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updated 12/15/2009 5:48:27 PM ET 2009-12-15T22:48:27

Google Inc. is determined to gain more influence over how the Web is used on mobile phones, even if the next step in the quest tramples some of the relationships forged during its two-year expansion into the wireless industry.

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The focus on Google's mobile ambitions is sharpening now that the Internet search leader is working on a new phone called "Nexus One." The handset is being tested by Google's 20,000 employees, who received the device just before the weekend.

Google declined to comment on the reason for the Nexus One's development.

But The Wall Street Journal and The New York Times have described the employee testing as a prelude to selling the phone directly to consumers early next year.

The phone — manufactured by Taiwan's HTC Corp. — wouldn't be tied to a specific carrier, unlike other devices using Google's mobile operating system, "Android." The autonomy of a so-called "unlocked" mobile phone could give consumers more freedom to select the carrier of their choice, although the unique technology running competing U.S. wireless networks will probably limit the options.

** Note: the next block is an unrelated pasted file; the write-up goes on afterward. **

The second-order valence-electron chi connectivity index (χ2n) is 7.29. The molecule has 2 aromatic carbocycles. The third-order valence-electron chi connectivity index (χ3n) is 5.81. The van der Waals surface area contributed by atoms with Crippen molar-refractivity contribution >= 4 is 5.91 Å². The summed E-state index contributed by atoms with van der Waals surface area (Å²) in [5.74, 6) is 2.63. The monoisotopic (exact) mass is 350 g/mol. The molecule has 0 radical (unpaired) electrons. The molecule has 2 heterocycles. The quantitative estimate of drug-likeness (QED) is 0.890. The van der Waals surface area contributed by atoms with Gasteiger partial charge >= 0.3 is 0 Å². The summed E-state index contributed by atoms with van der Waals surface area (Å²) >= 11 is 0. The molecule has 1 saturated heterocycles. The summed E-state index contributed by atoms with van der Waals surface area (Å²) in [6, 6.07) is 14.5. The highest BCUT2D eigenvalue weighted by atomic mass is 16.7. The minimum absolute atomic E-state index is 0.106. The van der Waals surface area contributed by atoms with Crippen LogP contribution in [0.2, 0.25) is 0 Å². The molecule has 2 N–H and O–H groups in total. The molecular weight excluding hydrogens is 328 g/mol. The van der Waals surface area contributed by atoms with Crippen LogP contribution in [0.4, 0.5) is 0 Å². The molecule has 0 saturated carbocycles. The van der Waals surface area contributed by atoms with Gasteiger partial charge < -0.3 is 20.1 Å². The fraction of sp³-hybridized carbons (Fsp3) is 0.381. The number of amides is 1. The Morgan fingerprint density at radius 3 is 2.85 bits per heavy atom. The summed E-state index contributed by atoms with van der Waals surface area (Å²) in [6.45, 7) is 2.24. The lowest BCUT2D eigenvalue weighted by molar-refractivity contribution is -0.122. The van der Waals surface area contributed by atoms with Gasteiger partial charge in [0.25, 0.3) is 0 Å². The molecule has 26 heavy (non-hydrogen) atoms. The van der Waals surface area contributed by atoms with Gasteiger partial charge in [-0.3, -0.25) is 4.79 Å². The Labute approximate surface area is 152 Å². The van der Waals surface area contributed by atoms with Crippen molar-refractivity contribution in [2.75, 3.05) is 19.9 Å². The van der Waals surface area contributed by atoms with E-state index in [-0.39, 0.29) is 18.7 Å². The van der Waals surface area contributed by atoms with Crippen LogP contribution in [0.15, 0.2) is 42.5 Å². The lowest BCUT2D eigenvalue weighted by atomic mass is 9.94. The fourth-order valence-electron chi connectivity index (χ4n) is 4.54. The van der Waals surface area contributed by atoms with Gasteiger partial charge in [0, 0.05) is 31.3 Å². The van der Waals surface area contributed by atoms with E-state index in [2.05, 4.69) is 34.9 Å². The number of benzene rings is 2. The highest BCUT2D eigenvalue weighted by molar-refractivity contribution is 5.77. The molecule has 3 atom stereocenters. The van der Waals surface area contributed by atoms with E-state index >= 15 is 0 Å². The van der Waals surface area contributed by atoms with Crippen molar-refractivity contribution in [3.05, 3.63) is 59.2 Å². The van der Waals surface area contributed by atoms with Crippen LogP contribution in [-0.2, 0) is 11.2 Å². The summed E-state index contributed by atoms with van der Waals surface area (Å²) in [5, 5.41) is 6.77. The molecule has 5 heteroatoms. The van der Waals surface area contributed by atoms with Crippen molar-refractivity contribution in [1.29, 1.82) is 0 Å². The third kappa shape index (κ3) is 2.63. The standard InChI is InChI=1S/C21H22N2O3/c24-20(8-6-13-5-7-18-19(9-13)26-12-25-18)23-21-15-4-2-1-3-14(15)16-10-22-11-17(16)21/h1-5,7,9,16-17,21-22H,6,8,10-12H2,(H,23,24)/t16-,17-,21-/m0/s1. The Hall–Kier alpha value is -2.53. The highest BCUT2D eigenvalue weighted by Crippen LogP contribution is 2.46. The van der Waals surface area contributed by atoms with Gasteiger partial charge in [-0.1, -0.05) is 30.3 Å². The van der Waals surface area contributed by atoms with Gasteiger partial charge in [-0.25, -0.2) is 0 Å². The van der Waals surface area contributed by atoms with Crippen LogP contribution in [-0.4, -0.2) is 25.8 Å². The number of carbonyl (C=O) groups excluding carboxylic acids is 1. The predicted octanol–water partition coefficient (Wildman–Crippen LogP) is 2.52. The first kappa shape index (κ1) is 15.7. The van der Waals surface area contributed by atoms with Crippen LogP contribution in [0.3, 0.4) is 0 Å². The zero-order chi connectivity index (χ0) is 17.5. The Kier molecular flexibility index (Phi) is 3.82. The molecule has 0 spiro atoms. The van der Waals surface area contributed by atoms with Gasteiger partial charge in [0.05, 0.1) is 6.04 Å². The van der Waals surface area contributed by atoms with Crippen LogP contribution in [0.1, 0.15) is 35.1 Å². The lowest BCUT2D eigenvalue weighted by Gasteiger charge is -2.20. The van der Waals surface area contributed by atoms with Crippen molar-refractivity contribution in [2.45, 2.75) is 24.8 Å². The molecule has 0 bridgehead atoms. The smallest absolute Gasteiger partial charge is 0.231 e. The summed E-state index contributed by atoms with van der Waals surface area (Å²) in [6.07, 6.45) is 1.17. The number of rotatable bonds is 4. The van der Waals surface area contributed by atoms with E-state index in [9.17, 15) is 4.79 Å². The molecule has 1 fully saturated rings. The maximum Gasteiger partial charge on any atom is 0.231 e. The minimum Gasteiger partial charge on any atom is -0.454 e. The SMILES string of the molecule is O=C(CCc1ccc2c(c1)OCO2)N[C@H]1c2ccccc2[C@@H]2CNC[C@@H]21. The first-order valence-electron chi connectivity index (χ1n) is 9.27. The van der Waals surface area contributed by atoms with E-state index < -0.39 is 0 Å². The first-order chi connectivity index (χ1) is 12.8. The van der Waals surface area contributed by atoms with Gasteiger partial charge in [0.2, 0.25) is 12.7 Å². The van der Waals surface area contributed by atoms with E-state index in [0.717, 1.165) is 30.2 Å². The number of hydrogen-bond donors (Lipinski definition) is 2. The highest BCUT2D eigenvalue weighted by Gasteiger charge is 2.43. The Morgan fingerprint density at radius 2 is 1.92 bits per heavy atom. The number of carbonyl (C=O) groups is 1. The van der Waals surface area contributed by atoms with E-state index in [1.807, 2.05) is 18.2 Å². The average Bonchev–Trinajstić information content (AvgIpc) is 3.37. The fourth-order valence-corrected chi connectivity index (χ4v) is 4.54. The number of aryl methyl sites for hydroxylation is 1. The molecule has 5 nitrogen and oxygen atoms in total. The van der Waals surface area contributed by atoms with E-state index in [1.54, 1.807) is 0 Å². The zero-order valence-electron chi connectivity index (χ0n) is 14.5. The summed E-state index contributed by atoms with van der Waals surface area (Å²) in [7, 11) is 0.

It's not clear how wide-ranging Google's ambitions are for the phone. Unless Google is willing to sell the phone at a loss, the Nexus One is likely to be much more expensive than Apple's iPhone and similar devices, which receive subsidies from wireless carriers.